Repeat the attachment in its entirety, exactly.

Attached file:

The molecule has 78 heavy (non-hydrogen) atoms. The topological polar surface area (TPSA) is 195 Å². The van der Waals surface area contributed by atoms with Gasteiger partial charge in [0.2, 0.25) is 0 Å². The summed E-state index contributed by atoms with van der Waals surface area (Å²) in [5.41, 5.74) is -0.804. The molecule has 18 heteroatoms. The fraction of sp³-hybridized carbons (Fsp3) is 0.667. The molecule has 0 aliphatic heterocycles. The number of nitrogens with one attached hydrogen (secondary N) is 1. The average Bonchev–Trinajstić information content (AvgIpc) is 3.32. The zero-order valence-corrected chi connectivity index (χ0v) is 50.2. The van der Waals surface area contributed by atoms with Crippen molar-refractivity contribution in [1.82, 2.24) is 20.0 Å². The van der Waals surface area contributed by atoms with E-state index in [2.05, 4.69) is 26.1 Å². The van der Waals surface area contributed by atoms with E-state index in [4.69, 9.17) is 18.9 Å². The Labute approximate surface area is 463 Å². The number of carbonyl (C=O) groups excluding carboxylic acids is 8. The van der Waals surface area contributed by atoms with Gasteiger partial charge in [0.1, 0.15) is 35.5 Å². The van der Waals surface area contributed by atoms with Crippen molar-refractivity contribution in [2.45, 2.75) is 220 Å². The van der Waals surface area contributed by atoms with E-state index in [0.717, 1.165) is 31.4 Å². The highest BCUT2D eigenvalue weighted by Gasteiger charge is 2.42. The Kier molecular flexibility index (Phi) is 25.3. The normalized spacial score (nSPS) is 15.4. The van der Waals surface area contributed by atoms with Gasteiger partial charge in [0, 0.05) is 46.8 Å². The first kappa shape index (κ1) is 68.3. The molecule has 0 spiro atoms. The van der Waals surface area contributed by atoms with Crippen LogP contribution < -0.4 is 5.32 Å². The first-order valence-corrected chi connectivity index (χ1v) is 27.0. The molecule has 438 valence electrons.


The molecule has 78 heavy (non-hydrogen) atoms. The topological polar surface area (TPSA) is 195 Å². The van der Waals surface area contributed by atoms with Gasteiger partial charge in [0.2, 0.25) is 0 Å². The summed E-state index contributed by atoms with van der Waals surface area (Å²) in [5.41, 5.74) is -0.804. The molecule has 18 heteroatoms. The fraction of sp³-hybridized carbons (Fsp3) is 0.667. The molecule has 0 aliphatic heterocycles. The number of nitrogens with one attached hydrogen (secondary N) is 1. The average Bonchev–Trinajstić information content (AvgIpc) is 3.32. The zero-order valence-corrected chi connectivity index (χ0v) is 50.2. The van der Waals surface area contributed by atoms with Crippen molar-refractivity contribution in [1.82, 2.24) is 20.0 Å². The van der Waals surface area contributed by atoms with E-state index in [2.05, 4.69) is 26.1 Å². The van der Waals surface area contributed by atoms with E-state index in [4.69, 9.17) is 18.9 Å². The Labute approximate surface area is 463 Å². The number of carbonyl (C=O) groups excluding carboxylic acids is 8. The van der Waals surface area contributed by atoms with Gasteiger partial charge in [0.1, 0.15) is 35.5 Å². The van der Waals surface area contributed by atoms with Crippen molar-refractivity contribution in [2.45, 2.75) is 220 Å². The van der Waals surface area contributed by atoms with E-state index in [0.717, 1.165) is 31.4 Å². The highest BCUT2D eigenvalue weighted by Gasteiger charge is 2.42. The Kier molecular flexibility index (Phi) is 25.3. The normalized spacial score (nSPS) is 15.4. The van der Waals surface area contributed by atoms with Gasteiger partial charge in [0, 0.05) is 46.8 Å². The first kappa shape index (κ1) is 68.3. The molecule has 0 spiro atoms. The van der Waals surface area contributed by atoms with Crippen LogP contribution < -0.4 is 5.32 Å². The first-order valence-corrected chi connectivity index (χ1v) is 27.0. The molecule has 438 valence electrons.